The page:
A Bank is not a Church

Hamza Walker, 1996

Of course buildings stand, but what do they stand for and how do they stand for something? To put it very broadly and bluntly, architecture is a physical fact. But it is a particular type of fact, not to mention feat, that transcends its materiality. In housing a given social function, architecture comes to articulate that function. The designs of our banks, homes and shopping centers reflect their functions, allowing us to make distinctions between places. As the physical entity given to discreet social and economic functions as well as forces, architecture is also the most affirmative act of communication. Architecture acquires meaning by virtue of its role as a sign, making it a form of representation. But unlike other sign systems, architecture starts with a hole in the ground, making it the gravest form of representation. Sign and the signified are wed with cement and it is with a fair amount of certainty that we are allowed to say a bank is not a church. As an articulation of function and by extension necessity, there is an irresistible element of truth in architecture, an utterance or final statement of sorts that is presumed to be singular.

Architect Ben Nicholson has never shared the presumption that there is a truth in architecture. Throughout his body of work, from his collages to his full-scale constructions, Nicholson has been multiplying rather than fixing meaning within architecture. The modernist architectural maxim, form follows function, derives its rhetorical strength from adhering meaning to necessity. For Nicholson, this strength has been exhausted, freeing architecture of its obligation to contain and secure the necessities in life. This, however, does not displace but rather disperses both the function and meaning of architecture. Necessity is no longer the end which justifies the means or meanings of architecture but instead, necessity becomes part of the conspicuous cycle of consumption, a cycle defined by growth, use, production, disposal and decay. In designing a home, Nicholson is just as likely to take his cue from something as insignificant as a bread tag as he is from a computer-generated spreadsheet giving him an up-to-the-minute financial profile of a potential client. Although Nicholson’s architecture is admittedly one based upon the fragmentary and the arbitrary, his projects challenge necessity in order to re-evaluate many of the basic philosophical tenets of modern architecture.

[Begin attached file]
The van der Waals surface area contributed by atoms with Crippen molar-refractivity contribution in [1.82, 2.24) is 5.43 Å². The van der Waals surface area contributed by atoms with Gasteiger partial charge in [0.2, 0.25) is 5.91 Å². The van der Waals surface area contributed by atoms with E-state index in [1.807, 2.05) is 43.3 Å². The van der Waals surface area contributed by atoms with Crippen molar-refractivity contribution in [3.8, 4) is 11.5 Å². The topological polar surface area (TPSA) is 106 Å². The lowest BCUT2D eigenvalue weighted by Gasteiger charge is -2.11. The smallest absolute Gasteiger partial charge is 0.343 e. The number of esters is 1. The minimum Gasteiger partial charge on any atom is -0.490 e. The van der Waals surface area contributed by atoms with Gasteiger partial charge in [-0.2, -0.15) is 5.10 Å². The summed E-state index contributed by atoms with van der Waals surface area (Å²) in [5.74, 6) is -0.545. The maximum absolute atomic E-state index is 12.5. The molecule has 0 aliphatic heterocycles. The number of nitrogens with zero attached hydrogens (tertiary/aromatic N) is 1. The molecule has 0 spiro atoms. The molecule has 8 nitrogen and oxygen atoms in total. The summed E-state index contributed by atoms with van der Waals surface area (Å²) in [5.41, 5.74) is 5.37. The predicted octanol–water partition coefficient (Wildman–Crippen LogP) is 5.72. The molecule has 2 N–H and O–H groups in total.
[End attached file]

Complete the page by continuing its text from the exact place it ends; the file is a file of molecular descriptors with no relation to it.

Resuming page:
Whatever happened to sacred geometry? Although elaborate designs and patterns are now thought of as an ornamental display of surplus labor, there was a time when they operated as a form of representation. For just over a decade, Nicholson has been conducting intensive research on the floors of the Laurentian Library, which was commissioned by Pope Clement VII in 1523 and designed by Michaelangelo. Nicholson attributes the design of the floor’s fifteen spectacular mandalas directly to Michaelangelo. Part of this exhibition will include reproductions of several Laurentian Library floor designs in the form of six large paintings. For Nicholson, the intricate play with numbers, used to generate the floor’s interlocking shapes, is shorthand for all the world’s knowledge, making the Laurentian Library a masterpiece of meaningful architecture.

A house is not a home. It’s an appliance. This is what Le Corbusier meant to say when he stated, “A house is a machine for living.” Nicholson’s most fully realized project, aptly dubbed Appliance House, takes Le Corbusier at his word, literally, metaphorically and philosophically all at once. In the Appliance House, form not only emphasizes but exaggerates function. One of the Appliance House’s six rooms, the Kleptoman Cell, has been constructed and will be on display at The Society. As a room whose sole function is to act as a container for items of the utmost value whether sentimental or practical, the Kleptoman Cell is an attempt to realize an architecture that reflects the fact that we are what we own. An elaborate squirrel’s nest verging on the surreal, the Cell’s final design is determined by collages representing the real and imaginary relationships between objects hidden behind the Cell’s walls.

While his projects are a pointed and poignant critique of a culture of industrial excess, Nicholson’s engagement with architecture can be considered theoretical only if it is first acknowledged as philosophical. If his logic and interest appear fragmentary, it is because they are situated within a very grand scope. The entrance to Nicholson’s exhibition will be graced with the shredded remains of a B-52 bomber, a reminder that architecture must share the witness stand with destruction when testifying on behalf of civilization. But this logic is subverted as the icon of nuclear destruction has itself been violently dismantled. It is precisely this type of thinking, not to mention the multiplication and dispersion of meaning, that allows Nicholson’s work to be discussed within the context of Deconstruction, an architectural movement that crystallized over the last fifteen years. But Nicholson’s work assumes rather than illustrates the premises of that movement. For, Nicholson, uncertainty within architecture is an invitation for forays into the imagination and a chance to seize upon unrealized possibilities. Of course, a bank is not a church, but that should not stop one from thinking that it could be.